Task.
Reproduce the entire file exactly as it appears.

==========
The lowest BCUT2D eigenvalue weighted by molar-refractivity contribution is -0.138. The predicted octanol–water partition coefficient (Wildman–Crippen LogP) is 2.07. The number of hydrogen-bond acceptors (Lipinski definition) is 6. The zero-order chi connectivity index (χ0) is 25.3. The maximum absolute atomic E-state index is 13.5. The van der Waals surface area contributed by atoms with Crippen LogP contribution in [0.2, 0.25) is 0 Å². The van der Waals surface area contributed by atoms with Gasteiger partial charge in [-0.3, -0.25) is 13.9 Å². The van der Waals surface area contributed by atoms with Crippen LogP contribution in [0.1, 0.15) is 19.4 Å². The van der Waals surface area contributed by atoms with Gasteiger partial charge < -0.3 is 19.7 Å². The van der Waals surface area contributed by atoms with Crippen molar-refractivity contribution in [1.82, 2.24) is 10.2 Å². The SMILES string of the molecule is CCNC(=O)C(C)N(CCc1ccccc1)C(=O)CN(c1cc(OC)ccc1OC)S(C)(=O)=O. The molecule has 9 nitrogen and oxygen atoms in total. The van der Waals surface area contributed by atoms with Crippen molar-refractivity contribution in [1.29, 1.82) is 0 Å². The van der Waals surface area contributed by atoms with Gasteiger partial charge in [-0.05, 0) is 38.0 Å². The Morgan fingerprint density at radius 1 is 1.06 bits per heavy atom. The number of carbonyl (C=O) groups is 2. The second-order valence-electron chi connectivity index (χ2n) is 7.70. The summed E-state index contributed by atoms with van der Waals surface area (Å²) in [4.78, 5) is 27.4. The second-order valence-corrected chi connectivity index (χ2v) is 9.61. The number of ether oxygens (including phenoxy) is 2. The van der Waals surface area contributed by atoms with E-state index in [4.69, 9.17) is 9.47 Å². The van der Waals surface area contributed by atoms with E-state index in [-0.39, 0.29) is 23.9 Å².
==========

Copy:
The lowest BCUT2D eigenvalue weighted by molar-refractivity contribution is -0.138. The predicted octanol–water partition coefficient (Wildman–Crippen LogP) is 2.07. The number of hydrogen-bond acceptors (Lipinski definition) is 6. The zero-order chi connectivity index (χ0) is 25.3. The maximum absolute atomic E-state index is 13.5. The van der Waals surface area contributed by atoms with Crippen LogP contribution in [0.2, 0.25) is 0 Å². The van der Waals surface area contributed by atoms with Gasteiger partial charge in [-0.3, -0.25) is 13.9 Å². The van der Waals surface area contributed by atoms with Crippen LogP contribution in [0.1, 0.15) is 19.4 Å². The van der Waals surface area contributed by atoms with Gasteiger partial charge < -0.3 is 19.7 Å². The van der Waals surface area contributed by atoms with Crippen molar-refractivity contribution in [1.82, 2.24) is 10.2 Å². The SMILES string of the molecule is CCNC(=O)C(C)N(CCc1ccccc1)C(=O)CN(c1cc(OC)ccc1OC)S(C)(=O)=O. The molecule has 9 nitrogen and oxygen atoms in total. The van der Waals surface area contributed by atoms with Crippen molar-refractivity contribution in [1.29, 1.82) is 0 Å². The van der Waals surface area contributed by atoms with Gasteiger partial charge in [-0.05, 0) is 38.0 Å². The Morgan fingerprint density at radius 1 is 1.06 bits per heavy atom. The number of carbonyl (C=O) groups is 2. The second-order valence-electron chi connectivity index (χ2n) is 7.70. The summed E-state index contributed by atoms with van der Waals surface area (Å²) in [4.78, 5) is 27.4. The second-order valence-corrected chi connectivity index (χ2v) is 9.61. The number of ether oxygens (including phenoxy) is 2. The van der Waals surface area contributed by atoms with E-state index in [4.69, 9.17) is 9.47 Å². The van der Waals surface area contributed by atoms with E-state index in [-0.39, 0.29) is 23.9 Å².